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Saturday, October 16, 1999

Anguished SC shrugs off Medha, Arundhati remarks

PRESS TRUST OF INDIA  
NEW DELHI, OCT 15: The Supreme Court on Friday expressed deep anguish over the way Booker prize winner Arundhati Roy and Narmada Bachao Andolan (NBA) leader Medha Patkar misinformed the public about court's order on Sardar Sarovar Project (SSP) but preferred not to initiate contempt proceedings against them.

The court gave a severe tongue lashing to both Patkar and Roy for ``misinforming the public and projecting a totally incorrect picture'' of the court's orders but said it was not inclined to initiate contempt proceedings against them ``keeping in view the importance of the issue of resettlement and rehabilitation of dam oustees''.

A three-judge bench comprising Chief Justice A S Anand, Justice S P Bharucha and Justice B N Kirpal unanimously decided not to initiate contempt proceedings against them.

Justice Bharucha, in a brief but terse order, recorded his disapproval of the statements made by NBA leaders and Roy and said, "I am not inclined to take action in contempt against Medha Patkar, SripadDharmadhikari and Arundhati Roy because the court's shoulders are broad enough to shrug off their comments and because the focus should not shift from resettlement and rehabilitation of the oustees."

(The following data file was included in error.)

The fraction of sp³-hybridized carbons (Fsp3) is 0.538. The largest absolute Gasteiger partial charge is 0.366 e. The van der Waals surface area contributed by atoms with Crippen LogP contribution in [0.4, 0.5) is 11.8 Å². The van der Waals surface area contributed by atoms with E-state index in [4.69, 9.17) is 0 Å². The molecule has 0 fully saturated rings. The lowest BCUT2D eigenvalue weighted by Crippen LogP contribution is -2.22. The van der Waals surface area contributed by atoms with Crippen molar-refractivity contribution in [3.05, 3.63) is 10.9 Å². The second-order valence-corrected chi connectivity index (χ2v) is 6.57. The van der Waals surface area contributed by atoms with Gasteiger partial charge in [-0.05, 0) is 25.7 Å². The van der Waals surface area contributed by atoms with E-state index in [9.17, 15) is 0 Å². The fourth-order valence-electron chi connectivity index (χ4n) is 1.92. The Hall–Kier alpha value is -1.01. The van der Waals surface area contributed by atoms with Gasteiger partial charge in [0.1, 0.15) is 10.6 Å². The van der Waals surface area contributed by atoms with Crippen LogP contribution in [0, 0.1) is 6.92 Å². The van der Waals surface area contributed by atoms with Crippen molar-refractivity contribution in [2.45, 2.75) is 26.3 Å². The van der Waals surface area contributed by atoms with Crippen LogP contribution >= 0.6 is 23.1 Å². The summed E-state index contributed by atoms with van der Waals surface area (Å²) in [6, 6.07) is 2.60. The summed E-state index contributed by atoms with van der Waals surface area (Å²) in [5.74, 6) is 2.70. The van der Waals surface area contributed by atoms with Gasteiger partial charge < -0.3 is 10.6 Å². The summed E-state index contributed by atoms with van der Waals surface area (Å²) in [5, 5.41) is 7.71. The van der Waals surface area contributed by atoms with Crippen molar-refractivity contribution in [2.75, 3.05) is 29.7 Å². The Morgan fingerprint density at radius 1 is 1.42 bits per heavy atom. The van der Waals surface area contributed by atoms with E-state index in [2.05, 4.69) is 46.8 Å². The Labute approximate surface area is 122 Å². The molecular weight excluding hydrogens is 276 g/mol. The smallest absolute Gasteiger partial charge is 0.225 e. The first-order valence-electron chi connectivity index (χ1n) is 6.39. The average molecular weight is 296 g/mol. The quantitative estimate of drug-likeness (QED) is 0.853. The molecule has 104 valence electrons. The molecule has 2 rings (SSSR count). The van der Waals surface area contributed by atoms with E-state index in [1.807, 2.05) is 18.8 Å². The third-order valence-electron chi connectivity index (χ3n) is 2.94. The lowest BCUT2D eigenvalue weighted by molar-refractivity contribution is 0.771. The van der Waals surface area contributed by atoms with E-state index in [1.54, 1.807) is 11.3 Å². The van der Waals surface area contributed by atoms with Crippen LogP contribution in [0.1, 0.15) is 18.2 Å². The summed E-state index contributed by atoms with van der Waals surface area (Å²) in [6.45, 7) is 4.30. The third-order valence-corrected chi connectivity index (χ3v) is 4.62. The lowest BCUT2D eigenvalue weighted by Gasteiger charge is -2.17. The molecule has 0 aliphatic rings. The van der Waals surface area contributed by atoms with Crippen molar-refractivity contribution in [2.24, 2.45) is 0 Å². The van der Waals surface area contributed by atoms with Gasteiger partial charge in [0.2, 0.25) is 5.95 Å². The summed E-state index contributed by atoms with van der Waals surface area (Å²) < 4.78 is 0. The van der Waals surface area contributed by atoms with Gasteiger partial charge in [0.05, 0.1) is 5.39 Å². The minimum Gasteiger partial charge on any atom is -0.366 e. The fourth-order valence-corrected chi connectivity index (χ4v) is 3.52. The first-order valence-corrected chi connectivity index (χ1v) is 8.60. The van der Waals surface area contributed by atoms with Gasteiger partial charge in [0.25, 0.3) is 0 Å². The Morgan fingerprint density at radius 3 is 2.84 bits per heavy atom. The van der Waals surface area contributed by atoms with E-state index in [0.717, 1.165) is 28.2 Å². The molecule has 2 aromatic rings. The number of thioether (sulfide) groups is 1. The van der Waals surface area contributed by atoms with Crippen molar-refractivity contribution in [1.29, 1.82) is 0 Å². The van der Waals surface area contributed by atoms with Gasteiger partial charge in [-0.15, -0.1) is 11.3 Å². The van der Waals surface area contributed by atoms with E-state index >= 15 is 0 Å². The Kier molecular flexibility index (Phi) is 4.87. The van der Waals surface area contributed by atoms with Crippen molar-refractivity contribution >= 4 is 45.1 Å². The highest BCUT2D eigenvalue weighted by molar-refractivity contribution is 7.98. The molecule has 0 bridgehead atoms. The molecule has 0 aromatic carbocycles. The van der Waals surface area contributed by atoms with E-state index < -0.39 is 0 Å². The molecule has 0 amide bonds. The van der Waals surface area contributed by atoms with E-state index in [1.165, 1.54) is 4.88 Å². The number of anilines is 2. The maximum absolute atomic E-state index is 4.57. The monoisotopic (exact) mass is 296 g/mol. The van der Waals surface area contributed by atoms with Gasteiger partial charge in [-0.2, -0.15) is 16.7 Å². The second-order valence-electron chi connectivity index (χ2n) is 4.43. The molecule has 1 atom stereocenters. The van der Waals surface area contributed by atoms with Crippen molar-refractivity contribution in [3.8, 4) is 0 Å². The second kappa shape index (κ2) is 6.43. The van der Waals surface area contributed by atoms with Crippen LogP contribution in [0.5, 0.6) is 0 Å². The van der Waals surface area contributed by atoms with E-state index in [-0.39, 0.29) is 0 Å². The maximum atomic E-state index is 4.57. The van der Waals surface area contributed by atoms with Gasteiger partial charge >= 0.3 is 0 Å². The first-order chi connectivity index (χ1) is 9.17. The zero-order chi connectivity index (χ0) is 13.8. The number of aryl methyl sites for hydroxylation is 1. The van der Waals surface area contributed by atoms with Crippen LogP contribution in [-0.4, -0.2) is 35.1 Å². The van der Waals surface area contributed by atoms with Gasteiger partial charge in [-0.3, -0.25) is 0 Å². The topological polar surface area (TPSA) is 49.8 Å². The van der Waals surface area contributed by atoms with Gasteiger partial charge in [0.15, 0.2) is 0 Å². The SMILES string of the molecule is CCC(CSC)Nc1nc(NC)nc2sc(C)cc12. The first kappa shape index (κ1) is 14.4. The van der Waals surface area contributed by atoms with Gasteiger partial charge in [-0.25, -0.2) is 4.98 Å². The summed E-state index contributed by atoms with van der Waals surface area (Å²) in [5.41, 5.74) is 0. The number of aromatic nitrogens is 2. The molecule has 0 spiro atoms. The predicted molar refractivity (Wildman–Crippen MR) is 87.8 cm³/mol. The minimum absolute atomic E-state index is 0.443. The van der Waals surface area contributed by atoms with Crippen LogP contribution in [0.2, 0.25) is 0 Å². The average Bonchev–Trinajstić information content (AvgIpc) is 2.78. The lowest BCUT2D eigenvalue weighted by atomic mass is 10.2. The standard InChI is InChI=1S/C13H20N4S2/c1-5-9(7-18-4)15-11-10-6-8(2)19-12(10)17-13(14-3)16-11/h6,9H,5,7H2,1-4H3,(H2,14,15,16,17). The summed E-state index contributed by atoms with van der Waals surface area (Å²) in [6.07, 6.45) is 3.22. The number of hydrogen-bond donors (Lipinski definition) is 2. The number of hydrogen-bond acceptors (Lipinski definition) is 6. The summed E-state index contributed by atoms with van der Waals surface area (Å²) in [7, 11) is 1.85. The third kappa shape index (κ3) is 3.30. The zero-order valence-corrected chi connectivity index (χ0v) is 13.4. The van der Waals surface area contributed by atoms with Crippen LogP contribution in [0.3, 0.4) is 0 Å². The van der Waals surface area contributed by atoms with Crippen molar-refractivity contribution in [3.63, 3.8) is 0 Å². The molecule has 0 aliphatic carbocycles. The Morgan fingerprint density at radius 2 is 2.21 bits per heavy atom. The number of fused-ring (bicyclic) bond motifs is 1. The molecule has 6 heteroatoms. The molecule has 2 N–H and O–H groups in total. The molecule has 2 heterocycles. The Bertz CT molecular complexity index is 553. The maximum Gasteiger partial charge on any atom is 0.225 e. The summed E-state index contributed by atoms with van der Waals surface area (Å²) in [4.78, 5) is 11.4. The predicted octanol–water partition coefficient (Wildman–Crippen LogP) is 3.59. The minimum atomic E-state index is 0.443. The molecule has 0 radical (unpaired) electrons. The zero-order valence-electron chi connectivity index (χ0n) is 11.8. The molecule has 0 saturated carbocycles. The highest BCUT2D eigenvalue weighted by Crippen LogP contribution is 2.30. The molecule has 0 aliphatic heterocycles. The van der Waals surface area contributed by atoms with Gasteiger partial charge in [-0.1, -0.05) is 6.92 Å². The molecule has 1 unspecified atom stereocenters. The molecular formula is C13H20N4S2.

However, Justice Anand, who wrote the majority judgement, said, "We are unhappy at the way the leaders of NBA and Roy have attempted to undermine the dignity of the court. We expected better behaviour from them."

Patkar and Roy in her book The Greater Common Good had criticised the court order allowing raising of the dam height.

The court fixed November four for further hearing on the writ petition filed by NBA seeking direction to the various state governments to implement the tribunal award on resettlement and rehabilitation of dam oustees.

Referring to the sarcastic comments made by Roy in her book about the orders of the court, Justice Anand said, "The comments made by her are prima facie a misrepresentation of the proceedings of this court."

The court emphasized that under the cover offreedom of speech and expression, no party could be allowed to misrepresent the proceedings and orders of the court and deliberately paint an absolutely wrong and incomplete picture which has a tendency to scandalise the court and bring it into disrepute or ridicule.

"Judicial process and institution cannot be permitted to be scandalised or subjected to contumacious violation in such a blatant manner in which it has been done by her," he said.

Terming that her writings had the tendency to create prejudice against the court, Justice Anand said, "Whatever may be the motive of Roy, it is quite obvious that she decided to use her literary fame by misinforming public and projecting in a totally incorrect manner...".

Copyright © 1999 Indian Express Newspapers (Bombay) Ltd.


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